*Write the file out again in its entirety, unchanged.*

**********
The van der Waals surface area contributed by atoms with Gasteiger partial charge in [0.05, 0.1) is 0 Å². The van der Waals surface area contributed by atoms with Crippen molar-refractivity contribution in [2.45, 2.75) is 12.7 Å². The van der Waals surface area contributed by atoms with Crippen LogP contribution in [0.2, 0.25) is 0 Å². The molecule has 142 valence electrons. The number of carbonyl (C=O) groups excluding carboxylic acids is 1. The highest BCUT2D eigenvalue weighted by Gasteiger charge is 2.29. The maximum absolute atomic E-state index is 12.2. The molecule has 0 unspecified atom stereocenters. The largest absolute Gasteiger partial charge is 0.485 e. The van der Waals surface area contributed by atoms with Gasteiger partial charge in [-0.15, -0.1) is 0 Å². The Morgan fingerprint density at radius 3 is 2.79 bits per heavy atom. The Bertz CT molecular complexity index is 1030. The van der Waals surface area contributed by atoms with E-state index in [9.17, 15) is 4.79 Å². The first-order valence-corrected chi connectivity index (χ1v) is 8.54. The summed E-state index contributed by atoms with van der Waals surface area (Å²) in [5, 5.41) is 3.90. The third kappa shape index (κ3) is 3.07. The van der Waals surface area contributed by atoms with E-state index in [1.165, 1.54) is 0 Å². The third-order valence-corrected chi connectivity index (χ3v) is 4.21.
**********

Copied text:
The van der Waals surface area contributed by atoms with Gasteiger partial charge in [0.05, 0.1) is 0 Å². The van der Waals surface area contributed by atoms with Crippen molar-refractivity contribution in [2.45, 2.75) is 12.7 Å². The van der Waals surface area contributed by atoms with Crippen LogP contribution in [0.2, 0.25) is 0 Å². The molecule has 142 valence electrons. The number of carbonyl (C=O) groups excluding carboxylic acids is 1. The highest BCUT2D eigenvalue weighted by Gasteiger charge is 2.29. The maximum absolute atomic E-state index is 12.2. The molecule has 0 unspecified atom stereocenters. The largest absolute Gasteiger partial charge is 0.485 e. The van der Waals surface area contributed by atoms with Gasteiger partial charge in [-0.15, -0.1) is 0 Å². The Morgan fingerprint density at radius 3 is 2.79 bits per heavy atom. The Bertz CT molecular complexity index is 1030. The van der Waals surface area contributed by atoms with E-state index in [9.17, 15) is 4.79 Å². The first-order valence-corrected chi connectivity index (χ1v) is 8.54. The summed E-state index contributed by atoms with van der Waals surface area (Å²) in [5, 5.41) is 3.90. The third kappa shape index (κ3) is 3.07. The van der Waals surface area contributed by atoms with E-state index in [1.165, 1.54) is 0 Å². The third-order valence-corrected chi connectivity index (χ3v) is 4.21.